South Africa: Western Cape High Court, Cape Town

You are here:  SAFLII >> Databases >> South Africa: Western Cape High Court, Cape Town >> 2012 >> [2012] ZAWCHC 121

| Noteup | LawCite

S v Parsons (C2791423) [2012] ZAWCHC 121; 2013 (1) SACR 38 (WCC) (15 June 2012)

Download original files

PDF format

RTF format

Bookmark/share this page

Bookmark and Share



IN THE HIGH COURT OF SOUTH AFRICA

(WESTERN CAPE, CAPE TOWN)


REPORTABLE


REVIEW CASE NO. C2791423

MAGISTRATE'S SERIAL NO. 21/2011

HIGH COURT REF. NO. 111202


In the matter between:

THE STATE

And

MICHELLE PARSONS …..................................................................................ACCUSED



Judgment : DLODLO, J

Date of Judgment : 15 .JUNE 2012




























IN THE HIGH COURT OF SOUTH AFRICA

(WESTERN CAPE HIGH COURT, CAPE TOWN)


REPORTABLE


REVIEW CASE NO. C2791423

MAGISTRATE'S SERIAL NO. 21/2011 HIGH COURT REF. NO. 111202


In the matter between:


THE STATE


And

MICHELLE PARSONS ACCUSED

SPECIAL REVIEW JUDGMENT DELIVERED ON 15 JUNE 2012



DLODLQ, J

[1] This matter served before me by way of Special Review. The Accused against whom a complaint of 'disturbing the peace' was persuaded to pay a fine (an admission of guilt fine) by a Police Officer to whom the complaint had been entrusted for investigation. According to the Summons and/or Notice to appear, the accused was scheduled to appear before Court on 29 July 2011 but prior to that date he was convinced by an investigating officer to rather pay an admission of guilt fine. Perhaps for completeness I need to quote the Accused's Affidavit which accompanies the request to review this matter:

"I was issued with the fine hut never was it explained to me that I would receive a criminal record. Had this been said to me 1 would never have paid the fine and would definitely have appeared on the 29 July 20

.......the documents was in Afrikaans and when 1 told the chap that I

wanted it in English, he said that he would translate in English for me. "


[2] The admission of guilt and payment of fine without appearance in Court are regulated by the provisions of section 57 of the Criminal Procedure Act 51 of 1977 as amended. It is perhaps appropriate to set out the provisions of section 57 hereunder. The section provides as follows in its relevant parts:

"(1) Where-

(a) a summons is issued against an accused person under section 54 (in this section referred to as the summons) and the public prosecutor or the clerk of the court concerned on reasonable grounds believes that a magistrate's court, on convicting the accused of the offence in question, will not impose a fine exceeding the amount determined by the Minister from time to time bv notice in the Gazette, and such public prosecutor or clerk of the court endorses the summons to the effect that the accused may admit his guilt in respect of the offence in question and that he may pay a fine stipulated on the summons in respect of such offence without appearing in court; or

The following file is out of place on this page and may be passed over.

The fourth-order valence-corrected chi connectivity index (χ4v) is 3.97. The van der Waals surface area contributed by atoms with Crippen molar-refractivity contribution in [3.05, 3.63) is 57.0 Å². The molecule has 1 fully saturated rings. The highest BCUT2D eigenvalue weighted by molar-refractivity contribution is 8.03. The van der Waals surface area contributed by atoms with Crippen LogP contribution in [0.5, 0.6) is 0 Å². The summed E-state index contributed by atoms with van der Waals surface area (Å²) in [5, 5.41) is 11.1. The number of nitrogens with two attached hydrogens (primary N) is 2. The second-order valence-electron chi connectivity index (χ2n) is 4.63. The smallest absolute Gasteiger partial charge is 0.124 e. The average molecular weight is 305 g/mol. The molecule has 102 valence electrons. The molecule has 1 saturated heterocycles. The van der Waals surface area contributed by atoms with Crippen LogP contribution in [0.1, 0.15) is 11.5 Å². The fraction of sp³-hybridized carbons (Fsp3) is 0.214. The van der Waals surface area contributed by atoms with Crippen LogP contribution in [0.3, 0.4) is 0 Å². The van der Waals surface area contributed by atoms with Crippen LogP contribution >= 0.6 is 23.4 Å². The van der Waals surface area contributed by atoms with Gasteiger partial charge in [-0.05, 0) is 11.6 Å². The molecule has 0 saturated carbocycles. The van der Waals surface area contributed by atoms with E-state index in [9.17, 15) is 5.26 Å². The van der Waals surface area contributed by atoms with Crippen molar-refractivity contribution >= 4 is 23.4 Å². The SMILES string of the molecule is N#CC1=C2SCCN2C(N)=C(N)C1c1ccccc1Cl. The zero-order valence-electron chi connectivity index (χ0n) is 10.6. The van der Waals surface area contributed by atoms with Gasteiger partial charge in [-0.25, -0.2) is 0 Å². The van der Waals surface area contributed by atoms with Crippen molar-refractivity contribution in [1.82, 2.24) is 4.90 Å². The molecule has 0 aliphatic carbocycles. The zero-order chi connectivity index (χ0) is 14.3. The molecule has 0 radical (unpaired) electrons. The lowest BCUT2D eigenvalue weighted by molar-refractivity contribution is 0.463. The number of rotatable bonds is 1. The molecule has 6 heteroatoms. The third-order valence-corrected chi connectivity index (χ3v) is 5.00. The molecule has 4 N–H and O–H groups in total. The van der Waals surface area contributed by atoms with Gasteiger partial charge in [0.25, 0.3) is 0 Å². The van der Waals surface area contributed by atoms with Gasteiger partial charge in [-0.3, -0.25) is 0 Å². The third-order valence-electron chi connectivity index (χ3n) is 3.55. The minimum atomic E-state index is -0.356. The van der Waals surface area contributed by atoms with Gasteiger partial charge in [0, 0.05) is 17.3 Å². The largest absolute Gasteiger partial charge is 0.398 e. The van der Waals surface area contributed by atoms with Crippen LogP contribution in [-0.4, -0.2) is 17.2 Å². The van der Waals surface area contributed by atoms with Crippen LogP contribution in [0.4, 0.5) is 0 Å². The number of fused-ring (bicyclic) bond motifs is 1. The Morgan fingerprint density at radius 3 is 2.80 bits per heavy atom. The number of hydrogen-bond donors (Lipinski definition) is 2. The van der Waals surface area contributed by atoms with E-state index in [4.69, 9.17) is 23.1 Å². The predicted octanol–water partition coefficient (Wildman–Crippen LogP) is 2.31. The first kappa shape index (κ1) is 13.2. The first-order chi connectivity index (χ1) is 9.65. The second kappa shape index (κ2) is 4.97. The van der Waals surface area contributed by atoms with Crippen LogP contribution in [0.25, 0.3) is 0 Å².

(b)a written notice under section 56 (in this section referred to as the written notice) is handed to the accused and the endorsement in terms of paragraph (c) of subsection (1) of that section purports to have been made bv a peace officer, the accused may, without appearing in court, admit his guilt in respect of the offence in question by paying the fine stipulated (in this section referred to as the admission of guilt fine) either to the clerk of the magistrate's court which has jurisdiction or at any police station within the area of jurisdiction of that court or, if the summons or written notice in
question is endorsed to the effect that the fine may be paid at specified local authority', at such local authority "

Indeed an offender on a minor charge who wishes to pay an admission of guilt fine can do so at the relevant places. As indicated above the possibility of paying an admission of guilt fine without appearing in Court arises in onlv two instances, namely:

(a) When the prosecutor or clerk of the Court who issues a summons believes on reasonable grounds that the sentence upon conviction will not be in excess of a R5 000.00 fine and places an endorsement on the summons to that effect that the accused can pay a fine (stating the amount) without appearing in Court.

(b) Where a written notice in terms of section 56 has been issued with an endorsement as contemplated in paragraph (1) (c) of that section.


The Accused in the instant matter fell within the second category which I have labelled (b) above.



[3] Where the fine was paid either at the Police station or some other local authority, money together with the summons or written notice to appear gets sent to the clerk of the Court having jurisdiction. The latter completes the criminal case book for admission of guilt. Once the necessary entry has been made, the accused is deemed to have been correctly convicted. Such a conviction is regarded as a conviction for all statutory' and common-law offences. It is so serious such that for instance, it would serve as basis for the termination of a lease which contains a clause to the effect that should a lessee be convicted of any offence the lease would be terminated. See: NGJ Trading Stores (Pty) Ltd v Guerreiro 1974 (4) SA 738 (A). It is interesting to note that the Accused person in the matter under review in fact denied from the beginning that she rendered herself guilty of any conceivable "noise-making". But the Police officer visited her on no less than two occasions saying he was under an obligation to bring her to book in one way or the other.